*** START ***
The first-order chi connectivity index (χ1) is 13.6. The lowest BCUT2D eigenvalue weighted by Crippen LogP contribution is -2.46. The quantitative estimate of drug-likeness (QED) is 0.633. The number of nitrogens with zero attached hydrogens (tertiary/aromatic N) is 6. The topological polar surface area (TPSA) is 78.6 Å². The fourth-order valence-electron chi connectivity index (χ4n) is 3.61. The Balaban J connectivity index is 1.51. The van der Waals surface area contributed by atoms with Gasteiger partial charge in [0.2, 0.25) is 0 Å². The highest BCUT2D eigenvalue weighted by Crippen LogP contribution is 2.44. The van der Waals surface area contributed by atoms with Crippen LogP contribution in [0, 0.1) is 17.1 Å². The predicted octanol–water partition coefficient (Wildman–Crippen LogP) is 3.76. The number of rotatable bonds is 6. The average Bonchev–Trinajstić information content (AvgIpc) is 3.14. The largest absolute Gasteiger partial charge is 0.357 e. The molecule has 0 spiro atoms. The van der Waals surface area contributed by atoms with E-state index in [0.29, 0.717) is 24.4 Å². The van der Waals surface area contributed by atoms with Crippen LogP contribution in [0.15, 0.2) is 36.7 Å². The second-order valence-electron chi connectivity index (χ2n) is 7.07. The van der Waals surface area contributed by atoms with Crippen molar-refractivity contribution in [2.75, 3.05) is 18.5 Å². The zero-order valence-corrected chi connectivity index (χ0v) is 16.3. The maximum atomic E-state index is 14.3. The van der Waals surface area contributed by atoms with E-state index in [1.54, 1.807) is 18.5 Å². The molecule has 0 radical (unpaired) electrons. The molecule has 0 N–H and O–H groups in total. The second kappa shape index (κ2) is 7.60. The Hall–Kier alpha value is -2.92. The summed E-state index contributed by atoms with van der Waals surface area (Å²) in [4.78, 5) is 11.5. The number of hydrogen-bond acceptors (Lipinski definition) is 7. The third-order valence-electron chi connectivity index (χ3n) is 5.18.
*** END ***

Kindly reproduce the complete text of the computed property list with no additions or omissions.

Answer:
The first-order chi connectivity index (χ1) is 13.6. The lowest BCUT2D eigenvalue weighted by Crippen LogP contribution is -2.46. The quantitative estimate of drug-likeness (QED) is 0.633. The number of nitrogens with zero attached hydrogens (tertiary/aromatic N) is 6. The topological polar surface area (TPSA) is 78.6 Å². The fourth-order valence-electron chi connectivity index (χ4n) is 3.61. The Balaban J connectivity index is 1.51. The van der Waals surface area contributed by atoms with Gasteiger partial charge in [0.2, 0.25) is 0 Å². The highest BCUT2D eigenvalue weighted by Crippen LogP contribution is 2.44. The van der Waals surface area contributed by atoms with Crippen LogP contribution in [0, 0.1) is 17.1 Å². The predicted octanol–water partition coefficient (Wildman–Crippen LogP) is 3.76. The number of rotatable bonds is 6. The average Bonchev–Trinajstić information content (AvgIpc) is 3.14. The largest absolute Gasteiger partial charge is 0.357 e. The molecule has 0 spiro atoms. The van der Waals surface area contributed by atoms with E-state index in [0.29, 0.717) is 24.4 Å². The van der Waals surface area contributed by atoms with Crippen LogP contribution in [0.15, 0.2) is 36.7 Å². The second-order valence-electron chi connectivity index (χ2n) is 7.07. The van der Waals surface area contributed by atoms with Crippen molar-refractivity contribution in [2.75, 3.05) is 18.5 Å². The zero-order valence-corrected chi connectivity index (χ0v) is 16.3. The maximum atomic E-state index is 14.3. The van der Waals surface area contributed by atoms with E-state index in [1.54, 1.807) is 18.5 Å². The molecule has 0 radical (unpaired) electrons. The molecule has 0 N–H and O–H groups in total. The second kappa shape index (κ2) is 7.60. The Hall–Kier alpha value is -2.92. The summed E-state index contributed by atoms with van der Waals surface area (Å²) in [4.78, 5) is 11.5. The number of hydrogen-bond acceptors (Lipinski definition) is 7. The third-order valence-electron chi connectivity index (χ3n) is 5.18.